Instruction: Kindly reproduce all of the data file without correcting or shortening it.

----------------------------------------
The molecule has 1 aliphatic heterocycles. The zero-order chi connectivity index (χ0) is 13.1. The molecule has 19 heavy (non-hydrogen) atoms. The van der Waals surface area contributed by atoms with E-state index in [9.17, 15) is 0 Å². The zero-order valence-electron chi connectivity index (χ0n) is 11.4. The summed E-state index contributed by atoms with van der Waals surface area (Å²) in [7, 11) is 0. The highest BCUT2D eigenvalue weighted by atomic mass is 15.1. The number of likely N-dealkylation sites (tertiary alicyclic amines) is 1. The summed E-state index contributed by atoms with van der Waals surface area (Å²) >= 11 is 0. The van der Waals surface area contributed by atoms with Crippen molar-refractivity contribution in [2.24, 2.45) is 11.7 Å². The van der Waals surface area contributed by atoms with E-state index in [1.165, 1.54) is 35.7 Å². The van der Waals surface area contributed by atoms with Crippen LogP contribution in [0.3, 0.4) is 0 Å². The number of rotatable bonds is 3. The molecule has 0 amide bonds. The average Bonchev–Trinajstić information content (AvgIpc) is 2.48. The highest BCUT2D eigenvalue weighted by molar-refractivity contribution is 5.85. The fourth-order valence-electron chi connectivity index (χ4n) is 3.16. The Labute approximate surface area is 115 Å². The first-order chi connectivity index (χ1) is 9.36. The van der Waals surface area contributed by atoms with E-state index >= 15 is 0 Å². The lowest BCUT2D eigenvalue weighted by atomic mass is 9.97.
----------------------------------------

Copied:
The molecule has 1 aliphatic heterocycles. The zero-order chi connectivity index (χ0) is 13.1. The molecule has 19 heavy (non-hydrogen) atoms. The van der Waals surface area contributed by atoms with E-state index in [9.17, 15) is 0 Å². The zero-order valence-electron chi connectivity index (χ0n) is 11.4. The summed E-state index contributed by atoms with van der Waals surface area (Å²) in [7, 11) is 0. The highest BCUT2D eigenvalue weighted by atomic mass is 15.1. The number of likely N-dealkylation sites (tertiary alicyclic amines) is 1. The summed E-state index contributed by atoms with van der Waals surface area (Å²) >= 11 is 0. The van der Waals surface area contributed by atoms with Crippen molar-refractivity contribution in [2.24, 2.45) is 11.7 Å². The van der Waals surface area contributed by atoms with E-state index in [1.165, 1.54) is 35.7 Å². The van der Waals surface area contributed by atoms with Crippen LogP contribution in [0.3, 0.4) is 0 Å². The number of rotatable bonds is 3. The molecule has 0 amide bonds. The average Bonchev–Trinajstić information content (AvgIpc) is 2.48. The highest BCUT2D eigenvalue weighted by molar-refractivity contribution is 5.85. The fourth-order valence-electron chi connectivity index (χ4n) is 3.16. The Labute approximate surface area is 115 Å². The first-order chi connectivity index (χ1) is 9.36. The van der Waals surface area contributed by atoms with E-state index >= 15 is 0 Å². The lowest BCUT2D eigenvalue weighted by atomic mass is 9.97.